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Salesforce to Buy 280,000 MWh of Renewable Energy to Increase Clean Power Access in Emerging Markets

renewable energy

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First-of-its-kind purchase helps scale new, high-impact projects in Brazil, India, sub-Saharan Africa, and Southeast Asia that advance a just and inclusive energy transition

Eight-year contract enables Salesforce to maintain its renewable energy commitment and delivers clean energy access in regions highly dependent on fossil fuels 

Salesforce purchase will help unlock an estimated $65 million of investments in new solar capacity and is expected to avoid over 50,000 tonnes of CO² emissions annually

Today at GreenBiz 23, Salesforce announced it will purchase 280,000 megawatt hours (MWh) of renewable energy certificates from small, distributed energy projects over the next eight years to accelerate clean electricity access in emerging markets and help maintain its commitment to match 100% of the electricity it uses with renewables. 

Salesforce has contracted with Powertrust, an aggregator of high-impact renewables around the world, and will leverage Distributed Renewable Energy Certificates (D-RECs) – an innovative financial mechanism that enables organizations to accelerate deployment of capital for small-scale, distributed renewable projects – to drive this new clean energy supply.

Today, more than 750 million people lack access to basic electricity, while 2 billion more suffer from inadequate and unreliable access. Distributed renewable energy projects can provide much needed access to electricity and help reduce emissions in communities around the globe. However, until now, emerging countries have been largely excluded from corporate purchasing for a number of reasons, including difficulty aggregating and certifying multiple small-scale projects. 

“Nearly 95% of corporate renewable energy purchases today take place in North America and Europe. We need to ensure the rest of the world isn’t left behind,” said Megan Lorenzen, who leads power sector decarbonization for Salesforce and is co-author of the More than a Megawatt report.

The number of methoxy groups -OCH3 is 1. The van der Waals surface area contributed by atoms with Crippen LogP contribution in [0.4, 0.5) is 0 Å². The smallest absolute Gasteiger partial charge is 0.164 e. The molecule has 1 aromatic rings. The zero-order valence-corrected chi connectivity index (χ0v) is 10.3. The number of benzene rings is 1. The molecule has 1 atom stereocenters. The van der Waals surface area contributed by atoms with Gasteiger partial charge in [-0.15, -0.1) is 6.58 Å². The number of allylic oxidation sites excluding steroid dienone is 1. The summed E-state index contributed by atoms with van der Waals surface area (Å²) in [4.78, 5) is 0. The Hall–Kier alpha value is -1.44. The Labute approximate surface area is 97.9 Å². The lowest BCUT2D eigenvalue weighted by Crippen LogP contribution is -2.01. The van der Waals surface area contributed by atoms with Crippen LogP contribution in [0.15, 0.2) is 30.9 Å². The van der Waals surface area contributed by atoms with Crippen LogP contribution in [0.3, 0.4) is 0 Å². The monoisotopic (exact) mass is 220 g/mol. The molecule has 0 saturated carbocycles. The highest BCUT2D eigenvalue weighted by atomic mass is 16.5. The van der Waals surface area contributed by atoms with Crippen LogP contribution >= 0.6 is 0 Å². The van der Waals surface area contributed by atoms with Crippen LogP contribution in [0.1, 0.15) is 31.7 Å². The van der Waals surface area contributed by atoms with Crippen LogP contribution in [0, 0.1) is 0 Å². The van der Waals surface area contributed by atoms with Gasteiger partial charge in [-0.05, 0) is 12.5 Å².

Small, decentralized renewable energy projects can, in many cases, deliver greater impact than large utility-scale facilities. Especially in regions where energy access is limited, these projects can positively transform lives and communities around the globe.

Megan Lorenzen
A minigrid developed and operated by Hamara Grid that serves a community in Nagaland, eastern India.
Photo credit: Hamara Grid

Salesforce purchase helps drive critical social and environmental benefits

Salesforce’s D-RECs purchase will focus on procuring projects in non-traditional markets to help deliver social and environmental benefits to communities. Potential projects within this portfolio include:

  • Brazil: A project that aims to replace old diesel generators with a solar-powered microgrid for a remote community along the Amazon River, reducing fuel consumption by more than 50% and benefitting around 1,000 people.
  • India: A solar-powered microgrid in Nagaland, an eastern state in India, where an isolated mountain community will receive electricity for the first time. In addition to initial energy access, the community will receive training on how to use the energy productively, such as for operating rice hullers.
  • Sub-Saharan Africa: A solar and storage installation at a hospital that will help improve electricity reliability while controlling rising electricity costs. The system will power ventilators, organ support equipment, and operating rooms. Moreover, 30-40% of the direct jobs created by these projects will be assigned to women.
  • Southeast Asia: A solar microgrid in the Borneo region of Malaysia, which is home to 72% of rural Malaysians who lack access to electricity. The project will pair a solar system with a micro-hydro installation to provide reliable power.

“Salesforce was instrumental in the development of this high-impact procurement approach,” said Nick Fedorkiw, CEO, Powertrust. “However, the impact of this commitment goes far beyond Salesforce’s purchase. Companies across the globe have an appetite for high-impact renewable energy purchases and can’t find the supply they need. Now, as proven by Salesforce, companies can open up new sources of supply while maximizing social impact.” 

These projects will be located in schools, hospitals, public service facilities, or in disadvantaged communities and deliver on the UN Sustainable Development Goals outcomes aligned to climate resilience (goals 9 and 11), universal energy access (goal 7), gender equality (goal 5). 

This initiative also demonstrates Salesforce’s commitment to the newly established climate justice policy priorities to help drive an equitable transition to net zero. 

Significant financing needed to achieve equitable access to electricity

To reach global net zero emissions, annual investments in clean energy need to expand to $1 trillion by 2030 – a 3x increase from existing levels. This must include mobilizing billions of dollars per year toward new clean energy infrastructure in emerging markets to ensure equitable access to electricity. 

As part of this global net zero focus, Salesforce also joined nine other leading companies in launching the Emission First initiative. The initiative calls for accounting standards to shift to allow corporate procurements to look beyond traditional markets like North America and Europe and focus on decarbonization in regions where the world needs it the most. 

More information:

  • Learn about Salesforce’s latest sustainability investments here.
  • Read Salesforce’s Climate Action Plan.
  • Learn more about how Net Zero Cloud can help organizations reduce costs and emissions all at once.
  • Learn how Powertrust is sourcing high-impact renewables in emerging markets. 

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